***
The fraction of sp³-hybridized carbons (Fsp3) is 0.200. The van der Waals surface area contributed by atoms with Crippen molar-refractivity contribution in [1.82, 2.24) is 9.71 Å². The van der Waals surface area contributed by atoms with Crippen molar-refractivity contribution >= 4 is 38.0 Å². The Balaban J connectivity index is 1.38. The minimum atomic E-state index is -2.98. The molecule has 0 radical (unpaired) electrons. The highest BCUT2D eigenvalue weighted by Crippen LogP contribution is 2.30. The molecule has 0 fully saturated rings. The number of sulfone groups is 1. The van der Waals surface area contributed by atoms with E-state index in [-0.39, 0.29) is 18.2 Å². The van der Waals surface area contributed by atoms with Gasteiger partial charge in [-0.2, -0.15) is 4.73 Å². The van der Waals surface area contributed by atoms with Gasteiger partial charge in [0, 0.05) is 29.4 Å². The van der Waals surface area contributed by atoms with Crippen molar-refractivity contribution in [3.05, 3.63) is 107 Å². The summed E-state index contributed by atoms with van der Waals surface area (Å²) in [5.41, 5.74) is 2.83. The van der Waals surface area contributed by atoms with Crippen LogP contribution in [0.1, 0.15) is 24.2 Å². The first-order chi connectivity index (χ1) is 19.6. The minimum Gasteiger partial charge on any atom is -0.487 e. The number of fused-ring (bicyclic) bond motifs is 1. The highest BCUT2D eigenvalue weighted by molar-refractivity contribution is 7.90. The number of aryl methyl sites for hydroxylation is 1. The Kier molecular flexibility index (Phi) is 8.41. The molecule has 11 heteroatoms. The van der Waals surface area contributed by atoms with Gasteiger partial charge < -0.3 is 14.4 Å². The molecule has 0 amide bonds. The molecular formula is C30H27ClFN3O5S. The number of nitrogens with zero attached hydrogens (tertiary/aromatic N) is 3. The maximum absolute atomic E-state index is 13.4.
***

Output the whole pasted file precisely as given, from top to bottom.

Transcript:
The fraction of sp³-hybridized carbons (Fsp3) is 0.200. The van der Waals surface area contributed by atoms with Crippen molar-refractivity contribution in [1.82, 2.24) is 9.71 Å². The van der Waals surface area contributed by atoms with Crippen molar-refractivity contribution >= 4 is 38.0 Å². The Balaban J connectivity index is 1.38. The minimum atomic E-state index is -2.98. The molecule has 0 radical (unpaired) electrons. The highest BCUT2D eigenvalue weighted by Crippen LogP contribution is 2.30. The molecule has 0 fully saturated rings. The number of sulfone groups is 1. The van der Waals surface area contributed by atoms with E-state index in [-0.39, 0.29) is 18.2 Å². The van der Waals surface area contributed by atoms with Gasteiger partial charge in [-0.2, -0.15) is 4.73 Å². The van der Waals surface area contributed by atoms with Gasteiger partial charge in [0, 0.05) is 29.4 Å². The van der Waals surface area contributed by atoms with Crippen molar-refractivity contribution in [3.05, 3.63) is 107 Å². The summed E-state index contributed by atoms with van der Waals surface area (Å²) in [5.41, 5.74) is 2.83. The van der Waals surface area contributed by atoms with Crippen LogP contribution in [0.1, 0.15) is 24.2 Å². The first-order chi connectivity index (χ1) is 19.6. The minimum Gasteiger partial charge on any atom is -0.487 e. The number of fused-ring (bicyclic) bond motifs is 1. The highest BCUT2D eigenvalue weighted by molar-refractivity contribution is 7.90. The number of aryl methyl sites for hydroxylation is 1. The Kier molecular flexibility index (Phi) is 8.41. The molecule has 11 heteroatoms. The van der Waals surface area contributed by atoms with Gasteiger partial charge < -0.3 is 14.4 Å². The molecule has 0 amide bonds. The molecular formula is C30H27ClFN3O5S. The number of nitrogens with zero attached hydrogens (tertiary/aromatic N) is 3. The maximum absolute atomic E-state index is 13.4.